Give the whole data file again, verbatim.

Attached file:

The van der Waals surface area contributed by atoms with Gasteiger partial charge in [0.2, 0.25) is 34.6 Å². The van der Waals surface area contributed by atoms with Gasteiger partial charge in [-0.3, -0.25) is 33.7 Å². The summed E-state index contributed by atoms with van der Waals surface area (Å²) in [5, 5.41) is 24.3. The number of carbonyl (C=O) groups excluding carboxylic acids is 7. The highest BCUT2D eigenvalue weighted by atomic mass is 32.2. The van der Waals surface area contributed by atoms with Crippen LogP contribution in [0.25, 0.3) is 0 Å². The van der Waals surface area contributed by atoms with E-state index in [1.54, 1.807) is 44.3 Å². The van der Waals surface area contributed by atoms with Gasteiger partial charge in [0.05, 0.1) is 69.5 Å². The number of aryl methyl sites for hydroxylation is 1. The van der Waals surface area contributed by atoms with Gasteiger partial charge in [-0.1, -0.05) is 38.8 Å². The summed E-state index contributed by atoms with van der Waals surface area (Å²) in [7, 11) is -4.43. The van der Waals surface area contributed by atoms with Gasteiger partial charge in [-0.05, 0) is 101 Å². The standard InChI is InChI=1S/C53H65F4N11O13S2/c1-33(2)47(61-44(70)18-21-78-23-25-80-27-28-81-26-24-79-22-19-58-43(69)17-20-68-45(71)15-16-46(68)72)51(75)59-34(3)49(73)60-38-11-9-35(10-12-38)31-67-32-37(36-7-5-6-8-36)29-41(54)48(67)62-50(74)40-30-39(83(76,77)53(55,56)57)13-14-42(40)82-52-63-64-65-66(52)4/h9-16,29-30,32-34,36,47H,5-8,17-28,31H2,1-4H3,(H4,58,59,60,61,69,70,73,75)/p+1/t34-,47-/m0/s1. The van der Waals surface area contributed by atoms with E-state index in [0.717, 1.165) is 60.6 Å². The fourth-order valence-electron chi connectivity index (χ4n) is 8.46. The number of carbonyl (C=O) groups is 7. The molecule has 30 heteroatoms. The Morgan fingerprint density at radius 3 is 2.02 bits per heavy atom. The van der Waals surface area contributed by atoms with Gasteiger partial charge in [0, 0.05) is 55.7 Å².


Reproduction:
The van der Waals surface area contributed by atoms with Gasteiger partial charge in [0.2, 0.25) is 34.6 Å². The van der Waals surface area contributed by atoms with Gasteiger partial charge in [-0.3, -0.25) is 33.7 Å². The summed E-state index contributed by atoms with van der Waals surface area (Å²) in [5, 5.41) is 24.3. The number of carbonyl (C=O) groups excluding carboxylic acids is 7. The highest BCUT2D eigenvalue weighted by atomic mass is 32.2. The van der Waals surface area contributed by atoms with Crippen LogP contribution in [0.25, 0.3) is 0 Å². The van der Waals surface area contributed by atoms with E-state index in [1.54, 1.807) is 44.3 Å². The van der Waals surface area contributed by atoms with Gasteiger partial charge in [0.05, 0.1) is 69.5 Å². The number of aryl methyl sites for hydroxylation is 1. The van der Waals surface area contributed by atoms with Gasteiger partial charge in [-0.1, -0.05) is 38.8 Å². The summed E-state index contributed by atoms with van der Waals surface area (Å²) in [7, 11) is -4.43. The van der Waals surface area contributed by atoms with Gasteiger partial charge in [-0.05, 0) is 101 Å². The standard InChI is InChI=1S/C53H65F4N11O13S2/c1-33(2)47(61-44(70)18-21-78-23-25-80-27-28-81-26-24-79-22-19-58-43(69)17-20-68-45(71)15-16-46(68)72)51(75)59-34(3)49(73)60-38-11-9-35(10-12-38)31-67-32-37(36-7-5-6-8-36)29-41(54)48(67)62-50(74)40-30-39(83(76,77)53(55,56)57)13-14-42(40)82-52-63-64-65-66(52)4/h9-16,29-30,32-34,36,47H,5-8,17-28,31H2,1-4H3,(H4,58,59,60,61,69,70,73,75)/p+1/t34-,47-/m0/s1. The van der Waals surface area contributed by atoms with E-state index in [0.717, 1.165) is 60.6 Å². The fourth-order valence-electron chi connectivity index (χ4n) is 8.46. The number of carbonyl (C=O) groups is 7. The molecule has 30 heteroatoms. The Morgan fingerprint density at radius 3 is 2.02 bits per heavy atom. The van der Waals surface area contributed by atoms with Gasteiger partial charge in [0, 0.05) is 55.7 Å².